Will ageing workforce start to lose its touch?
A researcher at the University of Strathclyde‘s [Scotland] Computer and Information Sciences department is to examine the impact of ageing on smartphone usage. As the workforce becomes older (as the UK workers are encouraged to work later in life) people’s ability to use touchscreen mobile technologies – including smartphones will become increasingly important. Hence, Dr Mark Dunlop will examine the effect of age-related difficulties in texting and emailing on smartphones.
“It’s estimated around 25 per cent of emails are now opened on mobiles and as the older working population rises – due to both ageing population demographics and increasing retirement age – more workers will need to keep using their mobile technologies for work into their mid-to-late 60s,” Dr Dunlop explained.
He beleives that many people will want to continue professional, social and lifestyle usage into their late retirement, as the technologies can support increased community involvement and personal independence.
“Given increasing retirement ages and increasing use of smartphones for both work and social life, this research could have a major impact on personal wellbeing and the UK economy,” Dunlop added.
Upcoming EU legislation is likely to require services that are seen as critical for the citizen to participate in society to be accessible to disabled and older people.
The charity, Age UK (formerly Age Concern), states this is likely to cover information and communication technologies, including mobile phones.
Most mobile technologies now rely on touchscreen keyboards for popular functions such as email, social networking, texting and web or map searches.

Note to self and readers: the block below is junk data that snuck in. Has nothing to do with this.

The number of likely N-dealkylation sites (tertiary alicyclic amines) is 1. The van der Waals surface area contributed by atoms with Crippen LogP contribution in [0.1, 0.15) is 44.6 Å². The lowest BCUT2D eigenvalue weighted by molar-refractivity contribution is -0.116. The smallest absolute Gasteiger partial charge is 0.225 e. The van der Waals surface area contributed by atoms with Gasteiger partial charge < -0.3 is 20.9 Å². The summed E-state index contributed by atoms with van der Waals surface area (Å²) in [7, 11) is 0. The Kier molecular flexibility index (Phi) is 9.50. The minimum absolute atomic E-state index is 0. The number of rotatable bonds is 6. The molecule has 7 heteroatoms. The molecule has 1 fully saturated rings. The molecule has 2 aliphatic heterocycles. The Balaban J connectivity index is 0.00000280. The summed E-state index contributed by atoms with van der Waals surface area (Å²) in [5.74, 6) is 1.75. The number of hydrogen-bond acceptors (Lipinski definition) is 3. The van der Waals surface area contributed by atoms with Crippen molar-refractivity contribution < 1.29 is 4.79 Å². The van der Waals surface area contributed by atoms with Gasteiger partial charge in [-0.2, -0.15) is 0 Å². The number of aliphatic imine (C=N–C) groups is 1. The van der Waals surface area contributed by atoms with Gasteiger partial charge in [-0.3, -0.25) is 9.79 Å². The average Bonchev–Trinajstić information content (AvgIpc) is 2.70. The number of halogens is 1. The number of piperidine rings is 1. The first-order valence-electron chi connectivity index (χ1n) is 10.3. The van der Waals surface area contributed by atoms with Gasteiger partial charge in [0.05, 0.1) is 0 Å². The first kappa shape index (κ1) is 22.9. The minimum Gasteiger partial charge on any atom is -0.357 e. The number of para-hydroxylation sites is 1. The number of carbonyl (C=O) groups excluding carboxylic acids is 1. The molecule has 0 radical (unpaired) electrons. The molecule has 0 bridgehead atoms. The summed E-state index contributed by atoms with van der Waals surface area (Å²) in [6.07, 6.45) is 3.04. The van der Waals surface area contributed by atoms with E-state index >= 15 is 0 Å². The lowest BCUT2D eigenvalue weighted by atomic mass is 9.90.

Dr Dunlop explained how the ageing process – associated with a decline in hearing, sight, working memory, selective attention and motor control – can interfere with people’s ability to use mobile technology.
“Whilst there have been numerous studies into text entry usage on touchscreens, there has been very little work studying the effects of ageing on text entry,” Dunlop argues.
He claims there has been no work done on modern touchscreen phones where reduced visual acuity, reduced motor control and reduced working memory are all likely to have an impact.
At the moment, the mobile industry is focussed on targeting the current main market of younger users.
Dr Dunlop’s initial studies have also shown that older users may be willing to adopt new keyboard layouts and technologies more than younger users, who have different experiences with the QWERTY layout.
As part of Dr Dunlop’s two-year investigation he will also look at how text entry for older people is affected by the design features of most modern mobile technologies, – such as soft keys that are glossy, require almost no force to activate and have no visible gap between them.
The project could also provide insights into systems to support tremor problems associated with Parkinson’s disease, or for highly-visible keyboards for visually-impaired people.